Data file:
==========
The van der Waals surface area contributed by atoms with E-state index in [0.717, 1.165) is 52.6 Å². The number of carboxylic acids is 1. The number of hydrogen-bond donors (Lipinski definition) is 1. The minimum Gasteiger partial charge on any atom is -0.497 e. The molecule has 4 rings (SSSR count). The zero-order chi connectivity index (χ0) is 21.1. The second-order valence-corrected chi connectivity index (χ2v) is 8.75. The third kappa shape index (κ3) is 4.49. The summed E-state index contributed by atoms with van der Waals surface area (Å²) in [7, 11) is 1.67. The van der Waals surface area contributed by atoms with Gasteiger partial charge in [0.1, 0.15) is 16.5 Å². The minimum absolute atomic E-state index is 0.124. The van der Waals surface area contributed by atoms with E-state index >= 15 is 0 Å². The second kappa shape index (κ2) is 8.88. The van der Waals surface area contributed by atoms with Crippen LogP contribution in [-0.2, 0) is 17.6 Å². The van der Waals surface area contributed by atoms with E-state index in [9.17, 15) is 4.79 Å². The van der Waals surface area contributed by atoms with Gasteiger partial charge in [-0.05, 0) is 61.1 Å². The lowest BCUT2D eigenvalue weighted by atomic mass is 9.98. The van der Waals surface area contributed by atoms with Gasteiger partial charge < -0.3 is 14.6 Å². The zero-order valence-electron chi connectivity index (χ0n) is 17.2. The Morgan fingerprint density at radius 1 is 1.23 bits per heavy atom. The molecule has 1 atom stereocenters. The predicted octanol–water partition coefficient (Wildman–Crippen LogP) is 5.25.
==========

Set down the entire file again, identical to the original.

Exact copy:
The van der Waals surface area contributed by atoms with E-state index in [0.717, 1.165) is 52.6 Å². The number of carboxylic acids is 1. The number of hydrogen-bond donors (Lipinski definition) is 1. The minimum Gasteiger partial charge on any atom is -0.497 e. The molecule has 4 rings (SSSR count). The zero-order chi connectivity index (χ0) is 21.1. The second-order valence-corrected chi connectivity index (χ2v) is 8.75. The third kappa shape index (κ3) is 4.49. The summed E-state index contributed by atoms with van der Waals surface area (Å²) in [7, 11) is 1.67. The van der Waals surface area contributed by atoms with Gasteiger partial charge in [0.1, 0.15) is 16.5 Å². The minimum absolute atomic E-state index is 0.124. The van der Waals surface area contributed by atoms with E-state index >= 15 is 0 Å². The second kappa shape index (κ2) is 8.88. The van der Waals surface area contributed by atoms with Crippen LogP contribution in [-0.2, 0) is 17.6 Å². The van der Waals surface area contributed by atoms with E-state index in [9.17, 15) is 4.79 Å². The van der Waals surface area contributed by atoms with Gasteiger partial charge in [-0.05, 0) is 61.1 Å². The lowest BCUT2D eigenvalue weighted by atomic mass is 9.98. The van der Waals surface area contributed by atoms with Gasteiger partial charge < -0.3 is 14.6 Å². The zero-order valence-electron chi connectivity index (χ0n) is 17.2. The Morgan fingerprint density at radius 1 is 1.23 bits per heavy atom. The molecule has 1 atom stereocenters. The predicted octanol–water partition coefficient (Wildman–Crippen LogP) is 5.25.